Lathing Away

In the Octagon Bedroom, the narrow wall to the left of the mantel, and to the right of the wide pocket door, was a friggin’ mess.


Now. Ready for plaster! I had to remove the vertical trim to the door. A few feet above the mantel you can see the ghost shadow of the lost picture rail. This will be reinstated. Of course!


It is odd. Even though the “after” image still looks scary, the room feels less damaged. And it looks less damaged. Yes, the plaster is missing but this area no longer looks…brutalized.

And this makes me smile.

For a little something, somewhere, is a tad bit better.




  1. Leigh on January 16, 2021 at 2:57 am


  2. Colin Boss on January 16, 2021 at 2:57 am

    Morning Ross.
    You’re right, strangely. It does look less brutalized. It looks like you’re making good progress in the midst of these strange times.

    • Ross on January 16, 2021 at 3:07 am

      Strange times, indeed, Colin.

      Something good happening at the Cross House, a week after the US Capitol was attacked by Trump supporters. I’m still in a state of shock.

      I feel like I’m living the Twilight Zone.

      • Dan Goodall-Williams on January 16, 2021 at 5:03 am

        Ross, I have said since 45 was elected that we are in an alternate universe. Maybe now things will get better.

  3. Roberta Louise Rogers on January 16, 2021 at 9:10 am

    I am new to the Cross House. Just listened to an old vlog where you share information about you purchasing the house, why you originally purchased the house and what developed since. You said something in the interview that struck me so profoundly that I had to get online and learn more. You spoke of how the house has become a friend, fulfilled some part of you that was lacking in your life before. How you know the house because you are becoming intimate with it as you work on it, knowing it. This really resonated with me as I purchased an old 1950’s that had not really cared for as much as it deserved. The house which I am sure none of my family felt too keen on me purchasing has become my dearest friend. I in no way have the skills you have but along the way in fixing it up I have found the right people and learned new things myself. My home has allowed me to be creative and give it the love it so deserved and in return it has sheltered me from storms and protected me as I have needed it. It has wrapped its arms around me in my deepest sorrows when I lost my oldest son. It has been my friend and I am glad that there are old things that we can bring new life to and build a friendship with. Best of luck in all you do Ross and may your relationship with the Cross House grow ever more.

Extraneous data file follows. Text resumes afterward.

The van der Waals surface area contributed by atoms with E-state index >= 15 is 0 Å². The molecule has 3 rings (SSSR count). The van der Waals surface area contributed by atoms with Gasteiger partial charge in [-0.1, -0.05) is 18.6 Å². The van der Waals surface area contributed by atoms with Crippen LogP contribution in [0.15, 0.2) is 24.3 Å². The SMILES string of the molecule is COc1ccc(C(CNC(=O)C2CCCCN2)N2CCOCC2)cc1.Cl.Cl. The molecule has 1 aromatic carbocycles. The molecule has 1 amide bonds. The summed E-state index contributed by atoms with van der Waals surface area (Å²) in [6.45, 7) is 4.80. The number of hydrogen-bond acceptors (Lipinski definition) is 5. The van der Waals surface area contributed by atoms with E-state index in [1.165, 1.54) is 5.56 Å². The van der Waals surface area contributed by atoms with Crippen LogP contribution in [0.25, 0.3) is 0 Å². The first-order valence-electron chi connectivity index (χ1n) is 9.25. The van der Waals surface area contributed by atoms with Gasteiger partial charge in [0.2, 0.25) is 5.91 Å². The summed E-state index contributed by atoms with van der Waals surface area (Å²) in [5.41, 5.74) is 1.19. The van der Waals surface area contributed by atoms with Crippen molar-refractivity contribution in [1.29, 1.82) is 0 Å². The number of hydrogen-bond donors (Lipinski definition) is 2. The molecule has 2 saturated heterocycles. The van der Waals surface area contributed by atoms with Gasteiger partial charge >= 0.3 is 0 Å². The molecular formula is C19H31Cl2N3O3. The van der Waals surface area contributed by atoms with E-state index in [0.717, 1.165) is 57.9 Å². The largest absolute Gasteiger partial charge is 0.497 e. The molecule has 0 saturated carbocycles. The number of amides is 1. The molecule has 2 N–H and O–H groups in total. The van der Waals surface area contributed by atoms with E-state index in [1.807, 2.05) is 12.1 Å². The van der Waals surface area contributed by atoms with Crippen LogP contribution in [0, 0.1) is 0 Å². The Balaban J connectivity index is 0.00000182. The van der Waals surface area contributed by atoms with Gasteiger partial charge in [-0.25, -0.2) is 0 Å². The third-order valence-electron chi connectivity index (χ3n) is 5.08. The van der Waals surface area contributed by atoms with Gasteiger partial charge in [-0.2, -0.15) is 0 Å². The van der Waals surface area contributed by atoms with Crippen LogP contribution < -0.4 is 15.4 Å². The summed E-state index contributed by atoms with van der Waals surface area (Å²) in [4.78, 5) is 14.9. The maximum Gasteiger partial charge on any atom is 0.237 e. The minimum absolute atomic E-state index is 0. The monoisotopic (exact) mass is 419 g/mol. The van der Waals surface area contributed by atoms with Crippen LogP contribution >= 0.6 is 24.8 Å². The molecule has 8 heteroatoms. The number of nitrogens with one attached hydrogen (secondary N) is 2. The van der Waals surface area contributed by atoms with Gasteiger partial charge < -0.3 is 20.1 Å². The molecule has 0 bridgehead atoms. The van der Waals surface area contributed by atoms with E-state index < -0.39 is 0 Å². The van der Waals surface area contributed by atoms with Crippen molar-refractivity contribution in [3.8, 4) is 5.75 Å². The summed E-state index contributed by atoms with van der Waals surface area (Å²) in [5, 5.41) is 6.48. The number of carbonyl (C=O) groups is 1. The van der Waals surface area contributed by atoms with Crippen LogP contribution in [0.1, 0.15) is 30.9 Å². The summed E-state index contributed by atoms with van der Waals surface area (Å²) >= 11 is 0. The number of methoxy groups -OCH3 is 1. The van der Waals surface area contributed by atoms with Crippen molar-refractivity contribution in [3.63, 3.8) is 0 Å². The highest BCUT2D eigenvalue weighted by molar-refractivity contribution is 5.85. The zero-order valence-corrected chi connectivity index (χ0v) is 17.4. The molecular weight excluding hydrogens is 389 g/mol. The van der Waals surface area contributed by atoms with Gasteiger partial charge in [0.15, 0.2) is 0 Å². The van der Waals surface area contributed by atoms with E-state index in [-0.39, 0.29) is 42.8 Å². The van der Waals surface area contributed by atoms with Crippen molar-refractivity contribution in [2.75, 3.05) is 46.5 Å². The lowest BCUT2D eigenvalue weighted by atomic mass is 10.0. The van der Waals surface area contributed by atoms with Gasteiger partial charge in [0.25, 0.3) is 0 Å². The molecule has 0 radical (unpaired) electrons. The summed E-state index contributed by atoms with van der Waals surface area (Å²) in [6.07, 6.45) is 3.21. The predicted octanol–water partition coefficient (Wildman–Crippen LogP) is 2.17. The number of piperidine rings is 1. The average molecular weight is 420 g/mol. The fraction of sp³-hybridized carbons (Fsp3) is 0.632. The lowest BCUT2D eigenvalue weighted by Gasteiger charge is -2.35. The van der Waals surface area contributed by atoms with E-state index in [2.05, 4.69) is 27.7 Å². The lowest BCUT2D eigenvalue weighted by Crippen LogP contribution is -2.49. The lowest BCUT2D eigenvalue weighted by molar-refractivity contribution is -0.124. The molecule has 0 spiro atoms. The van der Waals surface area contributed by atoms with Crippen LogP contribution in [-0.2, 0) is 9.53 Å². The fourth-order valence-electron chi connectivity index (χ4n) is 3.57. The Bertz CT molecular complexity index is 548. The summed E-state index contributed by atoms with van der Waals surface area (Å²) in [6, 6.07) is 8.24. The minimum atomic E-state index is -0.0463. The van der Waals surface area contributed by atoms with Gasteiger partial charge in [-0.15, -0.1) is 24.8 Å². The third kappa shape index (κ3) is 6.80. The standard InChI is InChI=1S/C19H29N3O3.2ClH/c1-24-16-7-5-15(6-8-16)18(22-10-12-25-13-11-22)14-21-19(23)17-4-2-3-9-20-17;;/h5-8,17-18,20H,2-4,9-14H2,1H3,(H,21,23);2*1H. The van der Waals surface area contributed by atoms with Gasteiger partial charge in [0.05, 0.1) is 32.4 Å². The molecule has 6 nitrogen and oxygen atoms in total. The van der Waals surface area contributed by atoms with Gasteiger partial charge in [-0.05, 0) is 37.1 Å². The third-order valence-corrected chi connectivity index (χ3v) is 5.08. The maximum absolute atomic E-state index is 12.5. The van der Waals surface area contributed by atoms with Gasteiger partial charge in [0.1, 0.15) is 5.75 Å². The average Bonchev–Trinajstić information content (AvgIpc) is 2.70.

• Ross on January 16, 2021 at 2:04 pm

      Very nice to meet you, Roberta!

  4. Mark Colburn on January 16, 2021 at 9:47 am

    When you’re ready to plaster, you might want to do a mock- up on which to practice. Looking good Ross.

  5. Sandra D Lee on January 16, 2021 at 1:44 pm

    Ross: I admit the after image is scary, but as you say, “less brutalized;” and I prefer to look at this as: “Righting a wrong…. restoring beauty & artisan architecture from the 19th Century.”

    Echo Colin, “strange times,” as well as scary, disturbing & terrifying times 1 1/2 weeks ago…

    This room is going to be lovely and with painstaking steps, one marvelous righting after another….

  6. Mary on January 17, 2021 at 2:50 am

    Does the single Terra cotta-ish colored tile have a story? It feels like this fireplace focal point has a cozy flow for its adjoining room as well.

  7. Melissa Obrock on January 24, 2021 at 11:34 am

    It absolutely looks less damaged!

  8. June on January 26, 2021 at 5:54 pm

    Every time I see you closing up another hole all I can think is that the house is getting warmer every day you are there! I am fairly confidant that freezing pipes may or may not be a problem with walls that are ( if I remember your words ) pourous ?? I am hoping that for you, the additional warmth not going straight up to the attic warms more than your heart and keeps more money in your pocket, It makes me want to have my entire house re-plastered. It was on the tax books in 1900 and while in good shape, needs TLC to stay that way.

    One thing you rarely ever comment on is how HARD and SOUND CONDUCTING native lumber is. If you try to fix anything, nothing is a true 2×4 like kiln dried lumber which is more like 1.5×3.5!!! It may be 2.5 x 4.25 and the next totally different. And if that alone does not present enough of a challenge, the lumber used has such a tight grain you can dull more blades than you can ever imagine! And that since many of these pieces were very very long, getting a nail in on one side of the house wakes the dead on the OTHER side of the house!! LOL Such beautiful wood grain!

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